Upon examination, it is discovered that God was not irrational in the judgment he gave to the sons of Aaron. The LORD had spoken on what was to be acceptable worship when He said:
“Among those who approach me
I will show myself holy;
In the sight of all the people
I will be honored.” (Lev. 10:3, NIV).
When Aaron heard this, he held his peace.
Aaron was silent, because he remembered that when God established the priesthood, He said there would be certain principles He would not negotiate. Those who violated the principles of proper worship would be held accountable, to the point of death.
In particular, God would be holy before anyone who dared to minister in His presence. Anyone who forgot that principle would be disciplined. God would be treated with reverence.
Another illustration of how protective the LORD is of His holiness, and those who minister, is found in the story of Uzzah, recorded in 2 Samuel 6.:6-23.
The background to the narrative involved the moving of the Ark of the Covenant from Kirath Jearim (Baalah) to Jerusalem. For 70 years the Ark had been in the home of a Levite, who was probably a priest, named Abinadab. David wanted to bring the Ark to Jerusalem.
What David, and others, neglected to do, was to take the transfer of the Ark seriously. The Ark was placed into an oxcart instead of being carried on the shoulders of Levites from the clan of Kohath, as the LORD had instructed Moses.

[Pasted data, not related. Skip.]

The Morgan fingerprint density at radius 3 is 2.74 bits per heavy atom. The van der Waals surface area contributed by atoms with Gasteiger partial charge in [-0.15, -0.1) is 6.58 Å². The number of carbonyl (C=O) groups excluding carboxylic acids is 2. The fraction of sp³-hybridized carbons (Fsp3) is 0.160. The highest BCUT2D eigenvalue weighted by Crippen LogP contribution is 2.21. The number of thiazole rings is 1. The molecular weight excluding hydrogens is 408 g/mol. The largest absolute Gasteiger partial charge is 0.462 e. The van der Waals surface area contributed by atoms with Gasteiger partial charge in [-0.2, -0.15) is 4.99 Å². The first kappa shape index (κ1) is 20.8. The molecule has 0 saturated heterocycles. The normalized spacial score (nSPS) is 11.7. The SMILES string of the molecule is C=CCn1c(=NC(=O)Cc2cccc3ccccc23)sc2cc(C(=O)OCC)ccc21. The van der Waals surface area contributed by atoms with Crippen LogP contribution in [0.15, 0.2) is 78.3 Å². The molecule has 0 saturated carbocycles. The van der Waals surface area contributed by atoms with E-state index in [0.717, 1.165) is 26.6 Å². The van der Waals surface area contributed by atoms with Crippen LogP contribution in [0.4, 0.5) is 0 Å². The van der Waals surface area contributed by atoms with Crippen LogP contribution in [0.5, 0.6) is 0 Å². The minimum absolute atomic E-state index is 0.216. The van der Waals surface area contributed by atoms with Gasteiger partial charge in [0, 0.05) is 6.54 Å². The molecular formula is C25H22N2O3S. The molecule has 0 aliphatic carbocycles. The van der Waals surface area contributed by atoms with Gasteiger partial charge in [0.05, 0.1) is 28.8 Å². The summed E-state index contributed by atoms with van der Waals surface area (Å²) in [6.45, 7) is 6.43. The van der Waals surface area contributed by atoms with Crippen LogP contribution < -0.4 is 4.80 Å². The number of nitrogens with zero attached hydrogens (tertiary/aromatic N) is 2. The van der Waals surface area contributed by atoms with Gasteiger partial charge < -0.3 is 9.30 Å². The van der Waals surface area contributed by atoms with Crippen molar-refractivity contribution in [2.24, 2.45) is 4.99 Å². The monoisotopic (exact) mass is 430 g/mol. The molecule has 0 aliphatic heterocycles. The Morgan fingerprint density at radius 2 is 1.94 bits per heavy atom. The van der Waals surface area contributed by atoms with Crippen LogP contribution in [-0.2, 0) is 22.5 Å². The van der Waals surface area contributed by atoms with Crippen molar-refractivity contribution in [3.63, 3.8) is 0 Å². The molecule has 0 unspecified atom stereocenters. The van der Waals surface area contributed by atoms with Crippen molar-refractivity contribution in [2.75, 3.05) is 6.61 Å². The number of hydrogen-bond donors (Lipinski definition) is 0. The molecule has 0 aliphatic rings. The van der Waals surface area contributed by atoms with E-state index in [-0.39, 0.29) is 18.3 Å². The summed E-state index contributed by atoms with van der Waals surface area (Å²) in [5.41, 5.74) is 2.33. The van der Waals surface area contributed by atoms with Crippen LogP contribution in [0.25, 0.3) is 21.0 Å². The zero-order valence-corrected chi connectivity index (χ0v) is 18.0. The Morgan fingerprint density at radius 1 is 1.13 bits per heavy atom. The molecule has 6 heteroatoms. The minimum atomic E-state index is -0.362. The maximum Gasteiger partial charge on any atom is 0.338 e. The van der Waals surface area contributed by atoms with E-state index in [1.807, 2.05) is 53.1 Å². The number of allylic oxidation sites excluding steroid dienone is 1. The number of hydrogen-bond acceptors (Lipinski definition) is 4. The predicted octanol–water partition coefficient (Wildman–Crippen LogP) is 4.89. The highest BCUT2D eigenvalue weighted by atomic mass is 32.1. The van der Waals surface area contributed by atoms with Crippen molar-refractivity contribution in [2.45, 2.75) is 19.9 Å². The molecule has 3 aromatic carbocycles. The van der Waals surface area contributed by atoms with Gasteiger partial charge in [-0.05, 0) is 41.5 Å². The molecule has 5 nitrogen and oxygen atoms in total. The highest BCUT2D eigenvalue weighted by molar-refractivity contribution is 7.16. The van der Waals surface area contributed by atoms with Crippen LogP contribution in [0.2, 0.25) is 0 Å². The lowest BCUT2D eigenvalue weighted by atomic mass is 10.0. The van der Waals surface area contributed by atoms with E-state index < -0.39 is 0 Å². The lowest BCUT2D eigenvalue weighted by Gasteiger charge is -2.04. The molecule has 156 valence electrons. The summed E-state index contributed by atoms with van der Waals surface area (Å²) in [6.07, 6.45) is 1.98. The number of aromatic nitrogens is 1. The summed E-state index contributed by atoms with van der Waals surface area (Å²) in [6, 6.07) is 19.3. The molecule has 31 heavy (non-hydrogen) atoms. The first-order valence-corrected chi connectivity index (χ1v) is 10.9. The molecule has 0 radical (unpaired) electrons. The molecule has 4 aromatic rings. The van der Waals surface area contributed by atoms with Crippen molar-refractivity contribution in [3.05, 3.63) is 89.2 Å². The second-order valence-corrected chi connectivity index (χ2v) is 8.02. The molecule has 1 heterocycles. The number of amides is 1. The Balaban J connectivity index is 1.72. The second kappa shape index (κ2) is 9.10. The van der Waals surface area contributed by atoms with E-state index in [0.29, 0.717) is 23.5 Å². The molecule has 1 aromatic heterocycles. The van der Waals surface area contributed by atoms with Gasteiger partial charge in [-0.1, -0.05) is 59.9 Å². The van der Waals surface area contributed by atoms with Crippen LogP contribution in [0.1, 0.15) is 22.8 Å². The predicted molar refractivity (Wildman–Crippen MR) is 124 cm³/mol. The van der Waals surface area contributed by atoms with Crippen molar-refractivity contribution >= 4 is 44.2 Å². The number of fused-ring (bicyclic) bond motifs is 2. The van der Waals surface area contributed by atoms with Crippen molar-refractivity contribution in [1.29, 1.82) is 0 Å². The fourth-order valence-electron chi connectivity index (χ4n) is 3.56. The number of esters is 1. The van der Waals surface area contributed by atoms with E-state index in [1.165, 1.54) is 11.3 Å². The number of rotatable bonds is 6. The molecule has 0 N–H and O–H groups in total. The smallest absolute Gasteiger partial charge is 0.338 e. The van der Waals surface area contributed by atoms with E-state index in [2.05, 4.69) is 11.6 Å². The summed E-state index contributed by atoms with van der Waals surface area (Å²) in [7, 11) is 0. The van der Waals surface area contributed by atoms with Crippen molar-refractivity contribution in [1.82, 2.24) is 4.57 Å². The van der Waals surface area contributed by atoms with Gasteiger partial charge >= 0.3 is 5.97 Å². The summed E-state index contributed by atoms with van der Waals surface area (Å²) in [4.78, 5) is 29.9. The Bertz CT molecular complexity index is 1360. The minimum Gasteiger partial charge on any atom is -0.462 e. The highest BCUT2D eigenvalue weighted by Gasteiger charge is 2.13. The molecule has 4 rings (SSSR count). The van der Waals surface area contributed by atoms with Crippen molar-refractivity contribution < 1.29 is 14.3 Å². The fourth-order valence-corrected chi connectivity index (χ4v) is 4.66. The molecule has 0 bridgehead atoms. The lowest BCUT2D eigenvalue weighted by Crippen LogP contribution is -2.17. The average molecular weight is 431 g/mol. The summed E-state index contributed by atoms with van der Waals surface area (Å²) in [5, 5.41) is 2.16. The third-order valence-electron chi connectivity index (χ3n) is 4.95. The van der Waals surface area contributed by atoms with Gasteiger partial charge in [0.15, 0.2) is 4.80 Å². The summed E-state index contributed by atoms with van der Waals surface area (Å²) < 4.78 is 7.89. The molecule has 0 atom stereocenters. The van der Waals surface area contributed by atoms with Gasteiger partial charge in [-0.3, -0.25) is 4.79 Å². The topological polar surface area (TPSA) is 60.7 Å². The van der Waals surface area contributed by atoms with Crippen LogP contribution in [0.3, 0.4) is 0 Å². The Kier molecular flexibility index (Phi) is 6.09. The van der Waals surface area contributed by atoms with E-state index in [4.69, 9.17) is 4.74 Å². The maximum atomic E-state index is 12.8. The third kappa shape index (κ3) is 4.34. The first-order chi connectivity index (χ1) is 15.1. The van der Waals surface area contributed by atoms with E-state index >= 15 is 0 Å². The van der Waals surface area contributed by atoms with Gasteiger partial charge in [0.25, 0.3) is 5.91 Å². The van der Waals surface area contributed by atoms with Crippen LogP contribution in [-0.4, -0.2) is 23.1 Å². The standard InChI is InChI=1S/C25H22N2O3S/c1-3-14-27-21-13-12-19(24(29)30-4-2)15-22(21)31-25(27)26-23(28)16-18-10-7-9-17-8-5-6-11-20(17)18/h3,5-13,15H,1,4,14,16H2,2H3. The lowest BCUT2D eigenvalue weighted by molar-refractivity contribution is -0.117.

When an ox stumbled, and it looked like the Ark would fall to the ground, Uzzah instinctively reached forth his hand to steady the Ark, and was struck dead.
The sudden death of Uzzah ended the celebration of the return of the Ark, and rightly so, because the people were not solemn and reverent, but frivolous in the presence of God.
Was God capricious when He judged Uzzah for his protective care of the Ark? No, God was just being holy, and keeping His Word. God had told people not to touch the Ark of the Covenant, ever. To disobey was perilous, as Uzzah discovered.
With the death of Uzzah, the people of Israel were compelled to remember that God will not be mocked. People will not be frivolous in His presence, but solemn, reverent, and respectful as befits the thrice holy God.
With the death of Uzzah, the people were compelled to consider why God acted as he did. Illuminated by the Holy Spirit, the realization came. Uzzah had acted presumptuously.